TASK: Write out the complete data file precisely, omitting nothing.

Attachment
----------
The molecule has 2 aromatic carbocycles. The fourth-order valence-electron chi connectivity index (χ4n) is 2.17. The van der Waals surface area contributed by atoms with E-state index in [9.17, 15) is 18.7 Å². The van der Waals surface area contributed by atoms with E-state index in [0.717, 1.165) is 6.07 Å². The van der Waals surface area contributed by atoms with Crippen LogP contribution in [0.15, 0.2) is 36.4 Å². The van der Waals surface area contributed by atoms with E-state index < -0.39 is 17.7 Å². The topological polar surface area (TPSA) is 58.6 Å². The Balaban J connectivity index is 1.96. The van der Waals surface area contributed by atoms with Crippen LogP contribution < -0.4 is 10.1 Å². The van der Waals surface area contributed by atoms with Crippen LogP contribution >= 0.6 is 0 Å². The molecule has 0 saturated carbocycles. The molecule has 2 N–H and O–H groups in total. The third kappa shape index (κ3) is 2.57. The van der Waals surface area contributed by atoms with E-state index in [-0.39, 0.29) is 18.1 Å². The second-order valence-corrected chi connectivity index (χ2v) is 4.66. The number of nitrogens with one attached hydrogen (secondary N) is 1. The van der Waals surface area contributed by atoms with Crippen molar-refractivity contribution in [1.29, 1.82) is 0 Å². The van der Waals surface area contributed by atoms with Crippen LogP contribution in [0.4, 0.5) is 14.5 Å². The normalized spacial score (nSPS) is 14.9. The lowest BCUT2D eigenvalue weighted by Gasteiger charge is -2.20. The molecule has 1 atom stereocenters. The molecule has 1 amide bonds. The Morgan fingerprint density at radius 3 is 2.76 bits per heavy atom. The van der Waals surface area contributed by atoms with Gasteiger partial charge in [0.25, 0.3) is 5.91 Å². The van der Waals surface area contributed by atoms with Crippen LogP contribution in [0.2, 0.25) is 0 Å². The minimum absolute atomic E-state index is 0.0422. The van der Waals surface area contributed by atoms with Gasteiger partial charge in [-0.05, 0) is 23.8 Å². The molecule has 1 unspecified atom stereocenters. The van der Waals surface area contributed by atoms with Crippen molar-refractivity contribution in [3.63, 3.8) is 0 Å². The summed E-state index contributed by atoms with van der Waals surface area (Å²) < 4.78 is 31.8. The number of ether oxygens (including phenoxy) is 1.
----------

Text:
The molecule has 2 aromatic carbocycles. The fourth-order valence-electron chi connectivity index (χ4n) is 2.17. The van der Waals surface area contributed by atoms with E-state index in [9.17, 15) is 18.7 Å². The van der Waals surface area contributed by atoms with E-state index in [0.717, 1.165) is 6.07 Å². The van der Waals surface area contributed by atoms with Crippen LogP contribution in [0.15, 0.2) is 36.4 Å². The van der Waals surface area contributed by atoms with E-state index < -0.39 is 17.7 Å². The topological polar surface area (TPSA) is 58.6 Å². The Balaban J connectivity index is 1.96. The van der Waals surface area contributed by atoms with Crippen LogP contribution < -0.4 is 10.1 Å². The van der Waals surface area contributed by atoms with Crippen LogP contribution >= 0.6 is 0 Å². The molecule has 0 saturated carbocycles. The molecule has 2 N–H and O–H groups in total. The third kappa shape index (κ3) is 2.57. The van der Waals surface area contributed by atoms with E-state index in [-0.39, 0.29) is 18.1 Å². The second-order valence-corrected chi connectivity index (χ2v) is 4.66. The number of nitrogens with one attached hydrogen (secondary N) is 1. The van der Waals surface area contributed by atoms with Crippen molar-refractivity contribution in [1.29, 1.82) is 0 Å². The van der Waals surface area contributed by atoms with Crippen LogP contribution in [0.4, 0.5) is 14.5 Å². The normalized spacial score (nSPS) is 14.9. The lowest BCUT2D eigenvalue weighted by Gasteiger charge is -2.20. The molecule has 1 atom stereocenters. The molecule has 1 amide bonds. The Morgan fingerprint density at radius 3 is 2.76 bits per heavy atom. The van der Waals surface area contributed by atoms with Gasteiger partial charge in [0.25, 0.3) is 5.91 Å². The van der Waals surface area contributed by atoms with Crippen LogP contribution in [0.2, 0.25) is 0 Å². The minimum absolute atomic E-state index is 0.0422. The van der Waals surface area contributed by atoms with Gasteiger partial charge in [-0.05, 0) is 23.8 Å². The molecule has 1 unspecified atom stereocenters. The van der Waals surface area contributed by atoms with Crippen molar-refractivity contribution in [3.63, 3.8) is 0 Å². The summed E-state index contributed by atoms with van der Waals surface area (Å²) < 4.78 is 31.8. The number of ether oxygens (including phenoxy) is 1.